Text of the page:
The city of Providence is seriously considering its options in the wake of a $20 million budget deficit. The mayor and city managers are looking at bankruptcy as a last resort to restore the city's fiscal health.
PROVIDENCE, RI, May 08, 2012 /24-7PressRelease/ -- The city of Providence is seriously considering its options in the wake of a $20 million budget deficit. Like many municipalities across the country, Providence is having trouble in these difficult financial times. The mayor and city managers are looking at bankruptcy as a last resort to restore the city's fiscal health.
Providence has explored several measures to close the gap in the budget, yet up to this point it has not fully resolved the problem. The city has requested voluntary concessions from city retiree pension plan holders in an effort to help stave off bankruptcy. In addition, the city has made a request to Brown University, as well other large nonprofit companies, to make similar voluntary payments rather than paying taxes to help. It is unclear if these and other measures will be enough to help the city before it runs out of money.
There is a distinct parallel between the potential insolvency of Providence and that of individuals going through the same financial struggles. Just as the city may face long-term consequences for having to file bankruptcy, individuals and businesses must deal with the realities of not being able to pay their bills. While it may be necessary for an individual or business to file for bankruptcy protection, it is done with the understanding that one may have a difficult time receiving credit afterwards, may lose some possessions or may face other financial complications. If Providence files bankruptcy, it will have a similar experience, but on a much larger scale.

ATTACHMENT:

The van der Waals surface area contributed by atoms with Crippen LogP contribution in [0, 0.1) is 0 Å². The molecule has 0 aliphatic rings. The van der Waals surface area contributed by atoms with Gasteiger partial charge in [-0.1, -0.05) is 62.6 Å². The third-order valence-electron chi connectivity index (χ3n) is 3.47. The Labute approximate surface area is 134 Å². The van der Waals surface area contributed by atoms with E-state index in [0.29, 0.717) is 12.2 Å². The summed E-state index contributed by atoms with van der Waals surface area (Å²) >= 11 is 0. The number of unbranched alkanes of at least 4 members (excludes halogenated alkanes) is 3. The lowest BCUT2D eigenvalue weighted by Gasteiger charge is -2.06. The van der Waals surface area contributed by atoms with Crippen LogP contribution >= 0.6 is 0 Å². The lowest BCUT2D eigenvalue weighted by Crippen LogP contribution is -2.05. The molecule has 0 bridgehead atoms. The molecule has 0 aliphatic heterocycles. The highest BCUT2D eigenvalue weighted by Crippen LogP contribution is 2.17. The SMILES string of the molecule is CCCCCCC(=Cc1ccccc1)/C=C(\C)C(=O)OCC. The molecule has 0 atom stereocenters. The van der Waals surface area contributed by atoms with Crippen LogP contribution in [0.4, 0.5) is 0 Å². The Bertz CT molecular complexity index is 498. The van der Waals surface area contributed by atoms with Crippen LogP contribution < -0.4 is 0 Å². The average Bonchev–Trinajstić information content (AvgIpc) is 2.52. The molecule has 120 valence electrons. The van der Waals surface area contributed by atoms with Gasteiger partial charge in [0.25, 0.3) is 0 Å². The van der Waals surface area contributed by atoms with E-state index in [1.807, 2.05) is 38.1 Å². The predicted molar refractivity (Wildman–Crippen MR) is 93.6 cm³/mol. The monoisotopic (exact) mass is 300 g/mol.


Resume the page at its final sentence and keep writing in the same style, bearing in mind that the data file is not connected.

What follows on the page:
If Providence does file Chapter 9 bankruptcy, it will have a serious impact on the city and its residents. Essential services including the police and firefighters will continue if the city files bankruptcy, but other services may be determined less essential and no longer be afforded to residents. There is also concern about a bankruptcy decreasing property values, leading to difficulty for the city in obtaining future financing and the overall national perception of the city. Much like an individual filing bankruptcy, the city would do so with the intention of creating a plan to resolve the most dire financial responsibilities and reorganize to resolve outstanding debt.
The mayor and other city officials are still holding out hope that a resolution to avoid such an undesirable option is available, but some close to the mayor's office are not very optimistic. The mayor recently fired a political advisor for suggesting that bankruptcy was unavoidable. Currently there is a discussion of every available option, but right now it may be too early to tell what will happen to the city and its residents.
Patriot Law Group
127 Dorrance Street
Providence RI 02903
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